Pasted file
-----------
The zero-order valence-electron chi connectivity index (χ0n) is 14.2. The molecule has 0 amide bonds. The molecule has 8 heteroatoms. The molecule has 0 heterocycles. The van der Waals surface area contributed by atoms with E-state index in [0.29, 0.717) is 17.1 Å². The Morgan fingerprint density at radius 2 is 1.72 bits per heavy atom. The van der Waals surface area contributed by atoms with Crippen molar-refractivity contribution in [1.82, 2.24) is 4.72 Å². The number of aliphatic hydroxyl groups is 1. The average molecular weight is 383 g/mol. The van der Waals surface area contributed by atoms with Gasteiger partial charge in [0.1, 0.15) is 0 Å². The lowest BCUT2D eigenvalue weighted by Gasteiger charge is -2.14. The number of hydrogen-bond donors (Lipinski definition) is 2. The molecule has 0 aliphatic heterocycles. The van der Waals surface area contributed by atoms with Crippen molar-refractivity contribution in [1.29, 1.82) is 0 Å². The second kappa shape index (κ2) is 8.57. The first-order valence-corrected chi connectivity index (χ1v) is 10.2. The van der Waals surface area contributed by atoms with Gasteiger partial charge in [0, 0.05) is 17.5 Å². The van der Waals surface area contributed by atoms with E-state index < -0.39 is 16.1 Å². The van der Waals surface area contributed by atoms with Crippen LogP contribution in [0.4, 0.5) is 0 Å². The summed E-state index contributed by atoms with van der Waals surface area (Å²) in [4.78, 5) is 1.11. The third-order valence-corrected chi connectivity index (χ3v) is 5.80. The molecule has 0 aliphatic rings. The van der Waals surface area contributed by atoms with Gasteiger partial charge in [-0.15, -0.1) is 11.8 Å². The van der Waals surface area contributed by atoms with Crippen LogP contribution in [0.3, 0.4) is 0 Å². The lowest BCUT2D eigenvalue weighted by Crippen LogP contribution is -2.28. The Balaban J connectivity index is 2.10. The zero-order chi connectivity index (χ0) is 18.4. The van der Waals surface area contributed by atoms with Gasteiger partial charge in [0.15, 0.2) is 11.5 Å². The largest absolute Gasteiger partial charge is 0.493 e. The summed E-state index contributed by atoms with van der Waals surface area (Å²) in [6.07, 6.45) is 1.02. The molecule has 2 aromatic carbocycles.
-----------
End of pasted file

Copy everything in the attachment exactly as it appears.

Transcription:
The zero-order valence-electron chi connectivity index (χ0n) is 14.2. The molecule has 0 amide bonds. The molecule has 8 heteroatoms. The molecule has 0 heterocycles. The van der Waals surface area contributed by atoms with E-state index in [0.29, 0.717) is 17.1 Å². The Morgan fingerprint density at radius 2 is 1.72 bits per heavy atom. The van der Waals surface area contributed by atoms with Crippen molar-refractivity contribution in [1.82, 2.24) is 4.72 Å². The number of aliphatic hydroxyl groups is 1. The average molecular weight is 383 g/mol. The van der Waals surface area contributed by atoms with Gasteiger partial charge in [0.1, 0.15) is 0 Å². The lowest BCUT2D eigenvalue weighted by Gasteiger charge is -2.14. The number of hydrogen-bond donors (Lipinski definition) is 2. The molecule has 0 aliphatic heterocycles. The van der Waals surface area contributed by atoms with Crippen molar-refractivity contribution in [1.29, 1.82) is 0 Å². The second kappa shape index (κ2) is 8.57. The first-order valence-corrected chi connectivity index (χ1v) is 10.2. The van der Waals surface area contributed by atoms with Gasteiger partial charge in [0, 0.05) is 17.5 Å². The van der Waals surface area contributed by atoms with E-state index < -0.39 is 16.1 Å². The van der Waals surface area contributed by atoms with Crippen LogP contribution in [0.4, 0.5) is 0 Å². The summed E-state index contributed by atoms with van der Waals surface area (Å²) in [4.78, 5) is 1.11. The third-order valence-corrected chi connectivity index (χ3v) is 5.80. The molecule has 0 aliphatic rings. The van der Waals surface area contributed by atoms with Gasteiger partial charge in [-0.15, -0.1) is 11.8 Å². The van der Waals surface area contributed by atoms with Crippen LogP contribution in [0.3, 0.4) is 0 Å². The lowest BCUT2D eigenvalue weighted by Crippen LogP contribution is -2.28. The Balaban J connectivity index is 2.10. The zero-order chi connectivity index (χ0) is 18.4. The van der Waals surface area contributed by atoms with Gasteiger partial charge in [0.15, 0.2) is 11.5 Å². The largest absolute Gasteiger partial charge is 0.493 e. The summed E-state index contributed by atoms with van der Waals surface area (Å²) in [6.07, 6.45) is 1.02. The molecule has 2 aromatic carbocycles.